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The Plek Station's ingenious scan mechanism gives us a way of looking at a guitar's fingerboard and frets in microscopic detail, as well as a way of working with that information. All scans performed on the machine are undertaken under string tension, either real or simulated, meaning that you see the contours of the neck and frets under actual playing conditions.This is a major breakthrough since the Plek illustrates precisely what needs to be done for perfect fretwork in any style, executes this rapidly, and delivers perfect results when the instrument is re-strung.  Viewing a Plek scan also allows the user to decide between dressing and a partial/complete refret by showing exact fret heights and projecting post-dress results.  We are happy to work with nickel, stainless, Evo and other fret wire types to ensure the best fret job for your personal preference.

In addition, the Plek is also capable of mapping out and cutting a perfect nut for your guitar.  From our experience in the repair business, the nut is often to blame for tuning stability issues, problematic intonation, and general playability problems.  The Plek helps eliminate these issues in one of the most important components of both electric and acoustic instruments.

 Perhaps one of the most powerful tools with the Plek is the ability to scan any guitar and really see what is going on with it under tension.  This means with every setup we do, we scan the guitar, see where adjustments could be made to improve playability, and use this information to provide a truly fantastic setup.  Plus, we are able to keep meticulous records about your instrument.  This way we can see its history over time and be able to reference back to ensure a consistent, personal, and professional job every time.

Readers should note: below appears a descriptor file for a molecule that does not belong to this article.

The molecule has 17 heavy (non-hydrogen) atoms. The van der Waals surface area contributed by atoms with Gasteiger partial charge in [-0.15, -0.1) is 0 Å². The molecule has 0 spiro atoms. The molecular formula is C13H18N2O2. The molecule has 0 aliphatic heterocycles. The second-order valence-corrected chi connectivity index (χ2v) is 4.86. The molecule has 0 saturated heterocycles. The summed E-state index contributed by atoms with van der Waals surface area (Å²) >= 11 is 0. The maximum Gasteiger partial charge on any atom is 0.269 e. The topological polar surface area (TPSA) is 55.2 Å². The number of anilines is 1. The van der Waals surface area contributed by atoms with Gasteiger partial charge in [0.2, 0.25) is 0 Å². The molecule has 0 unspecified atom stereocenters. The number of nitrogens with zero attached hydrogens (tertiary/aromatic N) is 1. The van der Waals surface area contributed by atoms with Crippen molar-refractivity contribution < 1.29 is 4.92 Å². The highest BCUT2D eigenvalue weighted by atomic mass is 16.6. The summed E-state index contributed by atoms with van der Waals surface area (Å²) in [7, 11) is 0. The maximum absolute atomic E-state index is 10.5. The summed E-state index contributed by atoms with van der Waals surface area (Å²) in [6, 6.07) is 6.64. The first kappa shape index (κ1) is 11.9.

When you want your guitar to be the absolute best it can be look no further than Righteous Guitars.

                        The Virtual Fret Dress Once the instrument has been scanned, we have enough data to be able to simulate the results of further work on the fingerboard or frets. This is known as the "Virtual Fret Dress". This software tool makes it possible to set the amount of fret height to be cut as well as adjusting the radius (making it possible to obtain a compound radius within the frets) as well as the amount of "fall-off" on the upper frets.  

                        The Virtual Fret Dress

Once the instrument has been scanned, we have enough data to be able to simulate the results of further work on the fingerboard or frets.

This is known as the "Virtual Fret Dress".

This software tool makes it possible to set the amount of fret height to be cut as well as adjusting the radius (making it possible to obtain a compound radius within the frets) as well as the amount of "fall-off" on the upper frets.

 

                                   The Scan The first basic step in the Plek process is the initial scan. The instrument - strung and tuned to pitch - is strapped into the machine. The fingerboard is then analyzed using the Sensor Module to produce a scan.That scan provides detailed information about the instrument nut, string action, fingerboard and frets.

                                   The Scan

The first basic step in the Plek process is the initial scan.

The instrument - strung and tuned to pitch - is strapped into the machine.

The fingerboard is then analyzed using the Sensor Module to produce a scan.That scan provides detailed information about the instrument nut, string action, fingerboard and frets.

                                Processing When all the parameters for processing have been set and checked, the machine is ready to start processing the instrument. The process itself - what is actually done with the instrument - depends on the decisions of the luthier and requirements of the individual guitar.

                                Processing

When all the parameters for processing have been set and checked, the machine is ready to start processing the instrument.

The process itself - what is actually done with the instrument - depends on the decisions of the luthier and requirements of the individual guitar.